In Andromeda, the Kett–a race of evil aliens who want (ironically) to turn all other species into Kett through genetic manipulation–all look the same across classes. They all wear the same thing, sound almost entirely the same, and are indistinguishable from one “level” to the next. Their culture, such as it is, consists of a cult-esque religious devotion to homogenization, which they call “Exaltation.” Although they seem to have “levels” within the hierarchy (which are distinguished by appearance, voice, and difficulty to kill), it is still fairly difficult to tell them apart from one another.
Andromeda‘s friendly species, the Angara, are only marginally better in terms of diversity–they at least come in different colors and have a few choices of accents, which is actually a little confusing (ranging from accents which sound African, Caribbean, Australian, and European), if somewhat more realistic (the confusion comes because most of the regular Mass Effect species sound the same). However, they are strangely Noble Savage, and their culture is almost completely uniform, despite their horror at the thought of being Exalted.
The hallmark of Angaran culture is emotion; the Angara emote openly and publicly in a way that–probably in spite of the intention of the developers to encourage their players (especially their male players) to be more openly emotional–is almost uncomfortable and seems very childlike. Add to this the Angaran fear of aliens (their only other encounter with alien species is the Kett, who want to kill or kidnap them and turn them into Kett), and the species as a whole reads as supremely innocent and in need of protection. When you add to this the fact that Ryder (via the player) is able to use technology native to Andromeda (created by the species who engineered the Angara, we learn) and the Angara can’t, and that Ryder and company essentially are able to rescue, terraform, and revitalize all of Heleus in the short span of time they are there while the Angara have had centuries and failed.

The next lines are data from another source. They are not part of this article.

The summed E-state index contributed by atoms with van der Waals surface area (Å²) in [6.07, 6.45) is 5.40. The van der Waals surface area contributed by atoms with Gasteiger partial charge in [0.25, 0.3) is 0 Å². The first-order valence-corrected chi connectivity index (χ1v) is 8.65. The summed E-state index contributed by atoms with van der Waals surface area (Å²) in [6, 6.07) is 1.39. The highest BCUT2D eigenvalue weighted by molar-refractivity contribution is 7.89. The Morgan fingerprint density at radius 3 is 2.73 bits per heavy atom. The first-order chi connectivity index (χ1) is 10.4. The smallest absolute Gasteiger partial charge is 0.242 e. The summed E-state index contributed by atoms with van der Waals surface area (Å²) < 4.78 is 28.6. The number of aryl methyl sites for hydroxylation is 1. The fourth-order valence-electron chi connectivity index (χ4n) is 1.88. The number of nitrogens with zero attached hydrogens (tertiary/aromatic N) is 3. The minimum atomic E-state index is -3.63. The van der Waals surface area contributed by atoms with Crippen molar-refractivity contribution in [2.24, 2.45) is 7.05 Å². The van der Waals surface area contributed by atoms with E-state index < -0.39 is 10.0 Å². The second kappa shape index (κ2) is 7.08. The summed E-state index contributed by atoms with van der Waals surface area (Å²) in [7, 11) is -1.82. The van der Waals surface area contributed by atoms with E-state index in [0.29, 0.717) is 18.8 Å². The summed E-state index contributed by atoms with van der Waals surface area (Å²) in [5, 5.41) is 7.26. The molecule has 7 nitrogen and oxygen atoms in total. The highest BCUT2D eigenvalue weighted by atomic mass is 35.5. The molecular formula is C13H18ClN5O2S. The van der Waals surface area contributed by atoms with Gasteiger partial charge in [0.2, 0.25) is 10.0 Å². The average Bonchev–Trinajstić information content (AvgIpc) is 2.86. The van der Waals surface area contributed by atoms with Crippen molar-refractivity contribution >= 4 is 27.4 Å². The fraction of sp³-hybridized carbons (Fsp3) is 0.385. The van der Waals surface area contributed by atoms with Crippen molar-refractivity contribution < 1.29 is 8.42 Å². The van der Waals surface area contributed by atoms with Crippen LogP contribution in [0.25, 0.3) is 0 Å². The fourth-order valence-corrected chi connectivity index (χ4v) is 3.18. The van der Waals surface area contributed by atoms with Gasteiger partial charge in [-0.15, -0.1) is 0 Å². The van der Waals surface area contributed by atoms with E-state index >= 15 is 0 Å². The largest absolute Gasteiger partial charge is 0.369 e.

Now I know that this is “just a video game” (take that with the mountain of proverbial salt that it requires), but it’s time that we stop excusing our latent bigotry as “just entertainment,” because it isn’t. We do it every day to people who don’t look like us, don’t speak like us, and don’t believe what we believe. We have to recognize the humanity in those different from us, and that means that we need to see them as individuals, not as representatives of their race, their sexuality, their religion. They may be a part of those things, but no individual represents the sum of their culture.
So while this is a problem with Andromeda–especially because Ryder is the savior of an entire galaxy in which she has just arrived and about which she knows next to nothing–it isn’t Andromeda‘s problem, it’s a problem with our entire culture and has been since Europeans first decided they were better than everyone else and started engaging in imperialist practice. We stopped seeing other peoples, other cultures, as people and started seeing them as chattel, commodities where one is the same as the next. And in order for us to stop doing this in our stories (our movies, our games, our books), we have to stop doing it to each other.
New galaxy, same old problems.